Why dive this wreck?

The Iro Maru is an impressive sight, still sitting upright and giving a complete view of the ship. The deck is covered with clams, oysters and critters and the ship is home to plentiful corals, including black coral trees. There are numerous fish and an array of WWII artifacts, including some live ammunition – so be sure not to touch anything on the wreck. There are two large guns; one on the stern and the other on the bow.

Who is this wreck suitable for?

The Iro Maru sits in an area with no currents, making it easily accessible, and it is within recreational dive limits. Wreck penetration is possible at this wreck.

AMATSU MARU

What is it?

This oil tanker came into service just 4 months before being sunk. She is the largest shipwreck in Palau, with a total length of 159 meters.

Why dive this wreck?

This huge shipwreck is also known as the Black Coral Wreck, as the hull is covered in black coral trees. This unique sight is great for photography. The interior still has electrical and radio equipment and you can see damage on the stern from the explosions that sunk it.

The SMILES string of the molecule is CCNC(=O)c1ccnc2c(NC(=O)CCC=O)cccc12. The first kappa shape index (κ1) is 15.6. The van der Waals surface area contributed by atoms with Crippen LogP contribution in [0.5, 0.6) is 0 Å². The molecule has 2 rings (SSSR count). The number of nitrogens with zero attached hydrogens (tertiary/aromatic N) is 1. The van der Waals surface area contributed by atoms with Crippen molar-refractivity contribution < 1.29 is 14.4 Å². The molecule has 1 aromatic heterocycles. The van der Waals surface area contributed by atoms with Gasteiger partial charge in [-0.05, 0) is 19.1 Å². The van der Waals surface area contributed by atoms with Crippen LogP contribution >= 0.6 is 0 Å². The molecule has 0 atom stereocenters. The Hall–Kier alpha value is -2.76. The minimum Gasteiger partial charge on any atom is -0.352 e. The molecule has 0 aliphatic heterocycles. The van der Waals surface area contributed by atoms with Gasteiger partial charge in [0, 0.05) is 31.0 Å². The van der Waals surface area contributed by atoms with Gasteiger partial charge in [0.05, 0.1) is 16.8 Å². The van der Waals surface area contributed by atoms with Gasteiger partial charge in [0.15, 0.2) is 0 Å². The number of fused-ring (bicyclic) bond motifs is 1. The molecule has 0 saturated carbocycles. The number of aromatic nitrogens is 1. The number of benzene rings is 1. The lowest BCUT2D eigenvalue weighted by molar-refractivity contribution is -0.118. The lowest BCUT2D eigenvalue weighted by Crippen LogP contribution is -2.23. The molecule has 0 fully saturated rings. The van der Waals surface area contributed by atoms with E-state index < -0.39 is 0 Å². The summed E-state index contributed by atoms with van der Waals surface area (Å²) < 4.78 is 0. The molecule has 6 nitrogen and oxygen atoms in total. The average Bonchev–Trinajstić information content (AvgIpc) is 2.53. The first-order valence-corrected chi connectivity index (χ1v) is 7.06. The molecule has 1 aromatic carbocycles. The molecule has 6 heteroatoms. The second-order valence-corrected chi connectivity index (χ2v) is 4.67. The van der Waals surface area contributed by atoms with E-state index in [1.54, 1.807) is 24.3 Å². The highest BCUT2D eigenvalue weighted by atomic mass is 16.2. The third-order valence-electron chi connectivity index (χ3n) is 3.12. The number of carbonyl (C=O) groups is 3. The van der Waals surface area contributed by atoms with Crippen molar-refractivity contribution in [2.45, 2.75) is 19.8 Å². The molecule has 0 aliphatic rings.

Who is this wreck suitable for?

The Amatsu Maru lies at 40 meters depth, with the deck at 30 meters, and is best suited to advanced divers. Wreck penetration is possible.

JAKE SEAPLANE

What is it?

The Jake Seaplane is one of the most well-known wrecks and was only discovered in 1994, by a fisherman who spotted it from the surface. It is a WWII Navy Seaplane and is 11 meters long.

Why dive this wreck?